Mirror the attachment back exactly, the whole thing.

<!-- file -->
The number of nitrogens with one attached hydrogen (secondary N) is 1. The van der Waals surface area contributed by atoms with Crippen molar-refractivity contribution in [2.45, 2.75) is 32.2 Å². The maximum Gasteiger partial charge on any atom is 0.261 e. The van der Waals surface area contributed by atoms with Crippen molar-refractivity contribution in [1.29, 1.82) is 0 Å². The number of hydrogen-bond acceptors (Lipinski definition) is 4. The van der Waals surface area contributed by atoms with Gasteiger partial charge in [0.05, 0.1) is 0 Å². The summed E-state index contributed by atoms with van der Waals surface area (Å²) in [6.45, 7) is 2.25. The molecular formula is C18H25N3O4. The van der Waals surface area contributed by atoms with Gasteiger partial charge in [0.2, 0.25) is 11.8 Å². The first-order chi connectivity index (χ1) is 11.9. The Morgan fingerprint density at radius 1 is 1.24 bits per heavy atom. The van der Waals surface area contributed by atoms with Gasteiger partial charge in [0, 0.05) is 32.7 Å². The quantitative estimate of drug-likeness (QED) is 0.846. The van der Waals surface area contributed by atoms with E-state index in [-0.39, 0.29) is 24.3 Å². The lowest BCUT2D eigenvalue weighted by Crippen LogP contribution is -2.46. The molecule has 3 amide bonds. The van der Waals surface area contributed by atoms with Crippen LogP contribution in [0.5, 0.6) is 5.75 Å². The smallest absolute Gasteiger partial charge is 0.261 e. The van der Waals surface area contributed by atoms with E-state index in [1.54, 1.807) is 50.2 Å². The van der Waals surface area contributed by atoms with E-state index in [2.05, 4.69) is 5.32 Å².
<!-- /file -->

The number of nitrogens with one attached hydrogen (secondary N) is 1. The van der Waals surface area contributed by atoms with Crippen molar-refractivity contribution in [2.45, 2.75) is 32.2 Å². The maximum Gasteiger partial charge on any atom is 0.261 e. The van der Waals surface area contributed by atoms with Crippen molar-refractivity contribution in [1.29, 1.82) is 0 Å². The number of hydrogen-bond acceptors (Lipinski definition) is 4. The van der Waals surface area contributed by atoms with Gasteiger partial charge in [0.05, 0.1) is 0 Å². The summed E-state index contributed by atoms with van der Waals surface area (Å²) in [6.45, 7) is 2.25. The molecular formula is C18H25N3O4. The van der Waals surface area contributed by atoms with Gasteiger partial charge in [0.2, 0.25) is 11.8 Å². The first-order chi connectivity index (χ1) is 11.9. The Morgan fingerprint density at radius 1 is 1.24 bits per heavy atom. The van der Waals surface area contributed by atoms with Gasteiger partial charge in [0, 0.05) is 32.7 Å². The quantitative estimate of drug-likeness (QED) is 0.846. The van der Waals surface area contributed by atoms with E-state index in [-0.39, 0.29) is 24.3 Å². The lowest BCUT2D eigenvalue weighted by Crippen LogP contribution is -2.46. The molecule has 3 amide bonds. The van der Waals surface area contributed by atoms with Crippen LogP contribution in [0.5, 0.6) is 5.75 Å². The smallest absolute Gasteiger partial charge is 0.261 e. The van der Waals surface area contributed by atoms with E-state index in [1.54, 1.807) is 50.2 Å². The van der Waals surface area contributed by atoms with E-state index in [2.05, 4.69) is 5.32 Å².